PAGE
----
A return to Derbyshire for Easter, and another round of photographing cacti and succulents. This time last year I took some shots of this Graptopetalum, but always wanted to try some more. The flowers are very small, but nicely graphic and colourful.
I took some shots with the usual 200f4 macro, but these limited me to shots of individual flowers. To try to get something to work with a group would require a different approach. The inflorescence is heavily branched, with flowers interspersed across it, so getting a group of flowers without too many branches intervening is challenging.
For this shot I decided on using the 85 PC-E tilt-shift, to modify the plane of focus. This had two advantages: control of background, and management of depth of field. On this shot, the front-to back depth of field is about 2cm, with each flower being about 10mm across. With a standard macro lens, even with an aperture of something like f/16, at a very close working distance this would have required many tens of frames, and I would have lost control of the background: this was shot in a conservatory, and the nice golden background here is provided by an armchair only about 1m behind. So tilt was going to be the answer; I could use a wide aperture to defocus the background. But even with full downwards tilt, I still had to stack to get everything in focus.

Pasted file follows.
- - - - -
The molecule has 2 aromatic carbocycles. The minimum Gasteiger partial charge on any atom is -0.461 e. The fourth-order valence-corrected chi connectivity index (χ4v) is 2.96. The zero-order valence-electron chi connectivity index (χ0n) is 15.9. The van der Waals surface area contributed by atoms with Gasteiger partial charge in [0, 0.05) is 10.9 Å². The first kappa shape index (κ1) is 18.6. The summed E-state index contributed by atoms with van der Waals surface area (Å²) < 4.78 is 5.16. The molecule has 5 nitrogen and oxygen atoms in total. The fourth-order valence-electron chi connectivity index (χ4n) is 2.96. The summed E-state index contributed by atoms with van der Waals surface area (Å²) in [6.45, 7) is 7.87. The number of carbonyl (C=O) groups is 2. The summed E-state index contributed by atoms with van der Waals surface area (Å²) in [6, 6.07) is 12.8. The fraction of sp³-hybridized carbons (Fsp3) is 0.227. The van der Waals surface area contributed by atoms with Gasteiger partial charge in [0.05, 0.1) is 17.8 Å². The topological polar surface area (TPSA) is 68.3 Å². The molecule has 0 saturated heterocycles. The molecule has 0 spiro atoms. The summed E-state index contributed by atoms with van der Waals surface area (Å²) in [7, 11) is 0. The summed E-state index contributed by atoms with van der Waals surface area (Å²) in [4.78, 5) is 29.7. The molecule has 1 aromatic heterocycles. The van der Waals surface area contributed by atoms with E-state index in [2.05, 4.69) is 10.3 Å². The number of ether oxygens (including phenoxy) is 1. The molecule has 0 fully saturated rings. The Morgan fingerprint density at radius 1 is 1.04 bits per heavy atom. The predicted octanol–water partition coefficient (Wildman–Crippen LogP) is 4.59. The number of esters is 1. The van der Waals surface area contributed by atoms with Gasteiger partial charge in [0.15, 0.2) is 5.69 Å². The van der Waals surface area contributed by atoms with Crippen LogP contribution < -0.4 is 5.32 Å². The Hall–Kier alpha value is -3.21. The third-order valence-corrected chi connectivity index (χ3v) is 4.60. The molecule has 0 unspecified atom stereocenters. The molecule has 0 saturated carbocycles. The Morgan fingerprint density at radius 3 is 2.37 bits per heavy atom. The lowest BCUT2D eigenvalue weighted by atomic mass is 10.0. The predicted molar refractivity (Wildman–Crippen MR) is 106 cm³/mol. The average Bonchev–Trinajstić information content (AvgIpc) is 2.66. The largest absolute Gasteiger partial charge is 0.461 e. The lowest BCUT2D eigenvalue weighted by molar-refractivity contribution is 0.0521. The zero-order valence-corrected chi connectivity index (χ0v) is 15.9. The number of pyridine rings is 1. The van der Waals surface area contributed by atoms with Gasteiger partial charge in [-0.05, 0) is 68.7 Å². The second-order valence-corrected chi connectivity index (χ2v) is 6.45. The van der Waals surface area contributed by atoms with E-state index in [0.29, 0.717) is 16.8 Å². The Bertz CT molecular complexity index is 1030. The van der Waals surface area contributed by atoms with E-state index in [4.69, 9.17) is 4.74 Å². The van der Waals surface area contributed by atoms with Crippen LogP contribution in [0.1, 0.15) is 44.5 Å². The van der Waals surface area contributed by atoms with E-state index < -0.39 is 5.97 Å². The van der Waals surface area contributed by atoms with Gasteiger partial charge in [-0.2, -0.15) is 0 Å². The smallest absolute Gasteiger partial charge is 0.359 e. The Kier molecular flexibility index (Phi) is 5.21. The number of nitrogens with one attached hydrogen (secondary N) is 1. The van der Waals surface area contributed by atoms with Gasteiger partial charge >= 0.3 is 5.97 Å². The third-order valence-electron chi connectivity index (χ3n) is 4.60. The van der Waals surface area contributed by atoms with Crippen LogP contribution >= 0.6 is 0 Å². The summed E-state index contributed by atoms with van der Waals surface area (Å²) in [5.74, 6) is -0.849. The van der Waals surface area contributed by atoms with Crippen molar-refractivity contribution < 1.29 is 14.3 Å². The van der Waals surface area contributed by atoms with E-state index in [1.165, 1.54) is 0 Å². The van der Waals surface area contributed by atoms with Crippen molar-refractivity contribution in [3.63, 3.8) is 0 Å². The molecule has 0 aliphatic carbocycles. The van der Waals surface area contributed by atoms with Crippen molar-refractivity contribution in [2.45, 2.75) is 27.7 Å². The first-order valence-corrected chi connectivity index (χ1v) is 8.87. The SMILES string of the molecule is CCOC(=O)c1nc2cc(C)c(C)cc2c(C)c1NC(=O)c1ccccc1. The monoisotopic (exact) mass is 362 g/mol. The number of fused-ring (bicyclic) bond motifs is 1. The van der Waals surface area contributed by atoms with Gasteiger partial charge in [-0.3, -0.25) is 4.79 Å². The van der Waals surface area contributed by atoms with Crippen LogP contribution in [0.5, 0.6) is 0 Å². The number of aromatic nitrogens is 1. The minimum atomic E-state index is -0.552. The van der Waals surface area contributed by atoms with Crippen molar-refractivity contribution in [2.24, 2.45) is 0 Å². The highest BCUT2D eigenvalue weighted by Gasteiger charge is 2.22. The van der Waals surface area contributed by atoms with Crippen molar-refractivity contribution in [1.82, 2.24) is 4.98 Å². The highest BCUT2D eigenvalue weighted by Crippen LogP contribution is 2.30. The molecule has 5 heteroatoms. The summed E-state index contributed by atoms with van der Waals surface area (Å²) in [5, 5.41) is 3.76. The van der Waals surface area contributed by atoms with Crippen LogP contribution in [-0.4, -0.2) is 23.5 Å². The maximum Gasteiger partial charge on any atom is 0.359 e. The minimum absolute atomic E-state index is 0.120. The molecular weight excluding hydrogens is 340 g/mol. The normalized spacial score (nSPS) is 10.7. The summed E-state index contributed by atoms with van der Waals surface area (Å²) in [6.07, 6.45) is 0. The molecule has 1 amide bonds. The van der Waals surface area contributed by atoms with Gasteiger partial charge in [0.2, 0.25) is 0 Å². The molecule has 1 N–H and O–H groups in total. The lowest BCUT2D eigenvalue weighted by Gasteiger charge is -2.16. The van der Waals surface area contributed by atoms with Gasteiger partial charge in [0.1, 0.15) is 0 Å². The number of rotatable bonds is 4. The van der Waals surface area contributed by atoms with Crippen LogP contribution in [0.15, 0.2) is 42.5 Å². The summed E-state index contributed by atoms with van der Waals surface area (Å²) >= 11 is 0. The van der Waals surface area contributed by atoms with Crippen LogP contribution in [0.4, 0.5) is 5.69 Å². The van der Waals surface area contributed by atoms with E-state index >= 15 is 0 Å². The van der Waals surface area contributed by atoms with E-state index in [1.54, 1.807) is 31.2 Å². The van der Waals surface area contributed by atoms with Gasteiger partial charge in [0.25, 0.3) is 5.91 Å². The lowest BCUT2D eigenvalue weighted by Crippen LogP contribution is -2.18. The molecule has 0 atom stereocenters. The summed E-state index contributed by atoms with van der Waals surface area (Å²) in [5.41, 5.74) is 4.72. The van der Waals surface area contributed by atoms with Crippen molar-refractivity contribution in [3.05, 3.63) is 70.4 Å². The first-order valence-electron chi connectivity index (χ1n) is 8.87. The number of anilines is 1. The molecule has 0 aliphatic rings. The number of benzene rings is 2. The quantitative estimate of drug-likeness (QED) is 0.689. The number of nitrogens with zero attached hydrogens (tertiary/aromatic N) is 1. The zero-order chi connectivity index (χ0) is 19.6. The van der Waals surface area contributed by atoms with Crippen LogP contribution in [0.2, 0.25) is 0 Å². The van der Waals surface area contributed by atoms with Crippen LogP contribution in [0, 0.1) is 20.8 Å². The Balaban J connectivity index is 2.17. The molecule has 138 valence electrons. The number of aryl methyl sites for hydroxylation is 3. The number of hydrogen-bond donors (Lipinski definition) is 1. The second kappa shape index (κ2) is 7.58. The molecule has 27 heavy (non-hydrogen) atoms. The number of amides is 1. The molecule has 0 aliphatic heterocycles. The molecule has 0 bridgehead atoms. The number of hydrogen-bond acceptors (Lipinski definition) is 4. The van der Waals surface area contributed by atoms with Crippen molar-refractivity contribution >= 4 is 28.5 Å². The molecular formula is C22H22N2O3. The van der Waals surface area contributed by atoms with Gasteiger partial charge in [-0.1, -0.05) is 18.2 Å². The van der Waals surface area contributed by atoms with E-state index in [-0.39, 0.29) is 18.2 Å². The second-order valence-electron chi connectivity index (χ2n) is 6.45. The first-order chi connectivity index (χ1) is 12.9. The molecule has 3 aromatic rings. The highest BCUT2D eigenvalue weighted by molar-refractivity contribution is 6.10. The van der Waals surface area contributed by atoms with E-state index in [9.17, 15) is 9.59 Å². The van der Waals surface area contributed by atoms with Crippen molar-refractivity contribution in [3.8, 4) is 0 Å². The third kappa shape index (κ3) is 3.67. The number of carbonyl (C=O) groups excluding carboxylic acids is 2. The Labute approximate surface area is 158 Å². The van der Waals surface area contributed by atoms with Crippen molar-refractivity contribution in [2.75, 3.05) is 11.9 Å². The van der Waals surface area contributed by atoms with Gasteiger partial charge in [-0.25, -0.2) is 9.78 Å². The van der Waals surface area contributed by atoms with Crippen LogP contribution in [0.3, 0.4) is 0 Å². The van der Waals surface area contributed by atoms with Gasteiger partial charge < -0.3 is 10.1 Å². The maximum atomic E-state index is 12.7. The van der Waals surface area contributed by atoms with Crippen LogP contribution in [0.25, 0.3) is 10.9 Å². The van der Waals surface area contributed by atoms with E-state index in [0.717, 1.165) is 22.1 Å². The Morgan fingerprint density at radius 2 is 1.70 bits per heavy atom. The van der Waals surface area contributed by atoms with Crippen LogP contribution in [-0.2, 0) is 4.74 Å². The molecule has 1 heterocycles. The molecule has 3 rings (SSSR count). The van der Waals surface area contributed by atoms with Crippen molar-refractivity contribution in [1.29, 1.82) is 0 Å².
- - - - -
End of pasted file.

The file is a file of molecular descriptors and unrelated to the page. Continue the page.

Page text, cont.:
I’m pleased to say that this image got into the Flickr Ming Thein readers’ portfolio.
Below is another shot of a single flower, also using tilt.
Graptopetalum pentandrum f. superbum
ISO 100 1/50 f/4.2
ISO 100 1/8 f/11
Stack of 7 frames